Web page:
And so it is with Jesus within. He takes nothing from us, but only gives us the rich blessings of his love, his presence. And when you at last experience him within, there is nothing that you cannot face. Even in deep suffering, in anxiety and depression, in a sense of being misunderstood or abandoned or rejected: it is in these very experiences that he is closest to us. These are experiences of the “bottom of the river” into which he desired to plunge on the Cross and in his act of dying. Your act of trust in his presence will unlock for you the flood gates of his comfort and consolation. The Cross is a difficult place to be but there is no better place to be. For on the Cross is the palpitating fullness of the love of the eternal God made visible in the meek Lamb of God, the body of the carpenter born of the Virgin. On the Cross, the answers to all of life’s troubles and tragedies are given, not for the mind to analyse, but for the heart to embrace.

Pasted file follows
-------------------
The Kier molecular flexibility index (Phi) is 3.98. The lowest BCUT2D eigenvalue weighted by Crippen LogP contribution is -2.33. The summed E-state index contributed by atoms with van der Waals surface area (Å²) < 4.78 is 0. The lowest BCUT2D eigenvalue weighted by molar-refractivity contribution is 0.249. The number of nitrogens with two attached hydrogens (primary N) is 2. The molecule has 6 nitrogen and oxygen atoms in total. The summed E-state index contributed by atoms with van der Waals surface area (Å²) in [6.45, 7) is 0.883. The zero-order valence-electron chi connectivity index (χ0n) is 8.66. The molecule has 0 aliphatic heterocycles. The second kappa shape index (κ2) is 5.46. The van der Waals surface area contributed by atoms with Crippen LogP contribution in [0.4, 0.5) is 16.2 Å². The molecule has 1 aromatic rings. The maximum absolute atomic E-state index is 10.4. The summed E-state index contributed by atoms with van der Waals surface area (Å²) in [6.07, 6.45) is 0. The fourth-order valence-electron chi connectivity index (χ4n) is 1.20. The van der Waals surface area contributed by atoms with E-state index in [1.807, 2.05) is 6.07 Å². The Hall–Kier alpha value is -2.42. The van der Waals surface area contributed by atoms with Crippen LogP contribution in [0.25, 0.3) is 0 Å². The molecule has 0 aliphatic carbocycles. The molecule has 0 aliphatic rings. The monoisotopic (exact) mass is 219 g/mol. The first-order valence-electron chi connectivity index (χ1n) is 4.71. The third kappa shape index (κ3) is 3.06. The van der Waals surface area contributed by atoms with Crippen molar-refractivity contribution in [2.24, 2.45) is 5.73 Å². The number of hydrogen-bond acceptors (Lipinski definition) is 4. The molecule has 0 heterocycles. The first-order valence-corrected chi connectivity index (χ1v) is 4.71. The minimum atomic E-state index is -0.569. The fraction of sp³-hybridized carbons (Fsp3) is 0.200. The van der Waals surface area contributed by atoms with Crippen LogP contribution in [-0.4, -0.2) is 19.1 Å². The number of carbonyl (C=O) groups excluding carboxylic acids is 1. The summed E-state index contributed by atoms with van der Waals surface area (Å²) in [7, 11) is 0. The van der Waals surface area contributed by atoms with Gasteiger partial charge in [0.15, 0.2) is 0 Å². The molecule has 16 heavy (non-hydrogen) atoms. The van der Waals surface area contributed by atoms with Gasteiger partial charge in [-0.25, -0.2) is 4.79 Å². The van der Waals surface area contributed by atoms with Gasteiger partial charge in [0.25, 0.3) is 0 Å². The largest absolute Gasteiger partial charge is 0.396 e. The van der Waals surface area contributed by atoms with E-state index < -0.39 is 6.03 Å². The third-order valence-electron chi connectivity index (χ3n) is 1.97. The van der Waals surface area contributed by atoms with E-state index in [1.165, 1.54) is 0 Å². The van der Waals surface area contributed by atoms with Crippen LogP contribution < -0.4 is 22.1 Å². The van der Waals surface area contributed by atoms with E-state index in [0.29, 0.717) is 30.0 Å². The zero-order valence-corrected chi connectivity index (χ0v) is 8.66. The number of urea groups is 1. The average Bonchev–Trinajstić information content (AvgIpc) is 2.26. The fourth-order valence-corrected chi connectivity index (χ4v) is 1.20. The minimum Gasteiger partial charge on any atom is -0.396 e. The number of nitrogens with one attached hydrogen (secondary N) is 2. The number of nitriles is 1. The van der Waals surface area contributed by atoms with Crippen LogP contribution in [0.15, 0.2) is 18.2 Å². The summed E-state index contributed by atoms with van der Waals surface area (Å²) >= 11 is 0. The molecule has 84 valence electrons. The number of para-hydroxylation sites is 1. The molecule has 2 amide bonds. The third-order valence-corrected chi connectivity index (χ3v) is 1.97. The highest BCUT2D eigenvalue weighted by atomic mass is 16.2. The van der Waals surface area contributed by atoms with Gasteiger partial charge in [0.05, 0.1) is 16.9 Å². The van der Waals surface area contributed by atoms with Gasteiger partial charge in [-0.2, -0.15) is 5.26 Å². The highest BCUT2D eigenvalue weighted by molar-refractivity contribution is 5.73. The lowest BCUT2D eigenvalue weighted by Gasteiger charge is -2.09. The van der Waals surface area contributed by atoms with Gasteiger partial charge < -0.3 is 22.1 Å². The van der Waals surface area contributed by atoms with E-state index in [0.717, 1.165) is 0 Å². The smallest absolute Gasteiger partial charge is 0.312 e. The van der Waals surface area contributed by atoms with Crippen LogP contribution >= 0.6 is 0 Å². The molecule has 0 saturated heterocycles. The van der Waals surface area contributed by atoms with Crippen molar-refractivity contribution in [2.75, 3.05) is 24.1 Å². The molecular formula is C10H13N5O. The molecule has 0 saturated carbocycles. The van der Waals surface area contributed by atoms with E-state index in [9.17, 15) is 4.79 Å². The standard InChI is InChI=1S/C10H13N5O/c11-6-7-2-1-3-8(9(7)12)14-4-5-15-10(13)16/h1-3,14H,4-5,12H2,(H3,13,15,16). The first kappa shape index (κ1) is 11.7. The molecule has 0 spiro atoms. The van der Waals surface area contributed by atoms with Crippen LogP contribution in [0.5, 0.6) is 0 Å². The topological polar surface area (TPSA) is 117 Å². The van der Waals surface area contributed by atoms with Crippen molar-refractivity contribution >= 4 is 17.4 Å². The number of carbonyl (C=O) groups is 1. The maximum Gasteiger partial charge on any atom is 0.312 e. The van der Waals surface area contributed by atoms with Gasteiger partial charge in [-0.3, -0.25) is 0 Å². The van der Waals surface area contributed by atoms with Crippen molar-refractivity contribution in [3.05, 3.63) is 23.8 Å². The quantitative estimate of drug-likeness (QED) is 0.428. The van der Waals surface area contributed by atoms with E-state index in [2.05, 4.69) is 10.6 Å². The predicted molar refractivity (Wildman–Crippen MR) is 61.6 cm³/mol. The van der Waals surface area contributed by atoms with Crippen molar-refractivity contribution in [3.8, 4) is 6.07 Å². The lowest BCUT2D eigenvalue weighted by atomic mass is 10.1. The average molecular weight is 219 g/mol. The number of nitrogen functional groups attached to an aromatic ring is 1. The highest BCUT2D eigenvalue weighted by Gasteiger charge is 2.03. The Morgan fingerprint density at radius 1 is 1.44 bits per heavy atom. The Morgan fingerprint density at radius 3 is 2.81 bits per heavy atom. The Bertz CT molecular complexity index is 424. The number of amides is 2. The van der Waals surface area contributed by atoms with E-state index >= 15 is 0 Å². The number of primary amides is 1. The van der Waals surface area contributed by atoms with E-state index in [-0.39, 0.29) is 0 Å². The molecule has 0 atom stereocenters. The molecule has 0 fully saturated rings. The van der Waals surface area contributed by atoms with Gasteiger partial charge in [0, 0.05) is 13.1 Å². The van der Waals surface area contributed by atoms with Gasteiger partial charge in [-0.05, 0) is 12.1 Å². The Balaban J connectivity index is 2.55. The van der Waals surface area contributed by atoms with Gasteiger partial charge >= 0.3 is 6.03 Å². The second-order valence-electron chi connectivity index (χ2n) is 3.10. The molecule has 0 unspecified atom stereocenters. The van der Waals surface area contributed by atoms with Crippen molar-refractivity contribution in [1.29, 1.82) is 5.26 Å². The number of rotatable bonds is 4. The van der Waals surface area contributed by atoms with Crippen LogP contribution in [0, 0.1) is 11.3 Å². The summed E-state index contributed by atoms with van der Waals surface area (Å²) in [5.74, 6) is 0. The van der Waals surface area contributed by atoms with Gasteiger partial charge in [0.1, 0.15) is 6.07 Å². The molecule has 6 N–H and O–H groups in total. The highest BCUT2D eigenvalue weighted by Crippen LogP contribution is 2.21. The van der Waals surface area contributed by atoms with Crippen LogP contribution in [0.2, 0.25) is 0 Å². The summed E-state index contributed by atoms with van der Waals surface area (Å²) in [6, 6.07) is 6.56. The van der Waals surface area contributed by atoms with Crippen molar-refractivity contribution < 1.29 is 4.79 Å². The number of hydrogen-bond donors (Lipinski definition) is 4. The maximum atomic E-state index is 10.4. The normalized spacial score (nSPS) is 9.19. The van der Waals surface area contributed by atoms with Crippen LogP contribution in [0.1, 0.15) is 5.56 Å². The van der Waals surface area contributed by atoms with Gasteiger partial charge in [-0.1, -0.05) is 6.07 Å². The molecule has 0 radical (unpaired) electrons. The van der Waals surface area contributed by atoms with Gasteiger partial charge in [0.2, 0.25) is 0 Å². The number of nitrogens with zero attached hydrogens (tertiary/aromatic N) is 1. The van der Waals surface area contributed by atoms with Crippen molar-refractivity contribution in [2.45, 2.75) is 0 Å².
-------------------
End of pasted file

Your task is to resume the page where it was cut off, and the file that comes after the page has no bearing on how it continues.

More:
So, get your hands dirty in Jesus, the divine and human Lover of your soul, more loving to you than any other lover you could ever imagine. Revive the grace of your baptism which we Catholics so little understand and even less draw on. It is our spiritual ammunition room. It is our underground storage of grace. It is like the river Jordan constantly flowing and soothing and healing the roots of our souls. In fact, it is the river of the City of God already running through us and brimming over, the river we will see with our own eyes when sin and death and history are over and the New Jerusalem shines forth in her eternal beauty. Give in to God, Father, Son and Holy Spirit and hear them sing to your soul in a beautiful Trio of redemptive music: “You are my beloved son, you are my beloved daughter. My favour rests on you.”

Comments are closed.